Tags: michael | carr | Data | take | Air | Out | Inflation

Other Data Take the Air Out of Inflation Fears

By    |   Friday, 15 Jul 2011 12:51 PM

Bureau of Labor Statistics data shows that in June, inflation declined by 0.2 percent, as measured by the Consumer Price Index. This follows a 0.2 percent increase in May.

Economists surveyed by Bloomberg had expected prices to fall 0.1 percent, once again missing the mark with their forecasts.

Economists fared little better forecasting the core CPI, which excludes volatile food and energy prices. This measure jumped 0.3 percent, beating their expectations of a 0.2 percent gain.

Core CPI is generally considered to be a better gauge of inflation by economists. The large increase, which was similar to the gain seen in May, has economists worrying that inflation is returning.

Another report that was released at about the same time garnered fewer headlines but shows inflation is unlikely. Capacity utilization was reported by the Federal Reserve to be at 76.7 percent.

Once again, the economists surveyed before the report were off a little. They had been looking for an increase to 76.9 percent.

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(Getty Images photo)
This indicator measures how much of the nation’s industrial base is being used, and it indicates almost a quarter of factories, mines, warehouse space, and other facilities are sitting idle.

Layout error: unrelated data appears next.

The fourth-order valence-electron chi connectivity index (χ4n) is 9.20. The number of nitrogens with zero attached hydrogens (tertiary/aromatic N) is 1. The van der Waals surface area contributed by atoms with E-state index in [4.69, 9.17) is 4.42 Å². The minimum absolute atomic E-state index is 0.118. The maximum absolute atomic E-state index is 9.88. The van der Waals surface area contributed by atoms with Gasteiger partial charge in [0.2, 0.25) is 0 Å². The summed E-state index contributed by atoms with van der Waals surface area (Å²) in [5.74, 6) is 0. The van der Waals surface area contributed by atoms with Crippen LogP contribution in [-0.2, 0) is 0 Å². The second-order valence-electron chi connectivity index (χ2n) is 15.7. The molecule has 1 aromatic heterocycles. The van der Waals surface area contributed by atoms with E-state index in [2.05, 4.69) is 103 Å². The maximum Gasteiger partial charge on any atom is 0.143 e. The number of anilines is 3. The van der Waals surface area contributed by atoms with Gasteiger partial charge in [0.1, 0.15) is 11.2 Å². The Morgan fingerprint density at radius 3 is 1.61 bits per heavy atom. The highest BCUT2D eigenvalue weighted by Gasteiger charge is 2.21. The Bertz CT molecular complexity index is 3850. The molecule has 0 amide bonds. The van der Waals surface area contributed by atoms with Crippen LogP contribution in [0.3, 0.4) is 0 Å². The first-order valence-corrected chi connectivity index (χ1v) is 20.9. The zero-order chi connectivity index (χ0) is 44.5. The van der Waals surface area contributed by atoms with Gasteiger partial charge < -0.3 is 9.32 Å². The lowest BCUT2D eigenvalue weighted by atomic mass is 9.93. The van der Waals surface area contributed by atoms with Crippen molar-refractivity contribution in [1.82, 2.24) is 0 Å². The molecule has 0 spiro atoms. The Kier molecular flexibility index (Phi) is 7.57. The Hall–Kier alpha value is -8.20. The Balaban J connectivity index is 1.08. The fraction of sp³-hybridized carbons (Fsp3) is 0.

Capacity utilization was unchanged from May, which shows that factories aren't expanding. Output is up, as measured by the Fed, which indicates businesses are using the same amount of resources to produce more goods.

Economists were wrong across the board with their forecasts before the reports were released. There is little chance that they will suddenly be right as they analyze the actual reports.

Until businesses are forced to use to more resources, there shouldn’t be much upward pressure on prices. Capacity utilization is an early warning sign of inflation, and this report shows economic growth is still being driven by productivity gains rather than expansion.

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Bureau of Labor Statistics data shows that in June, inflation declined by 0.2 percent, as measured by the Consumer Price Index. This follows a 0.2 percent increase in May. Economists surveyed by Bloomberg had expected prices to fall 0.1 percent, once again missing the...
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Friday, 15 Jul 2011 12:51 PM
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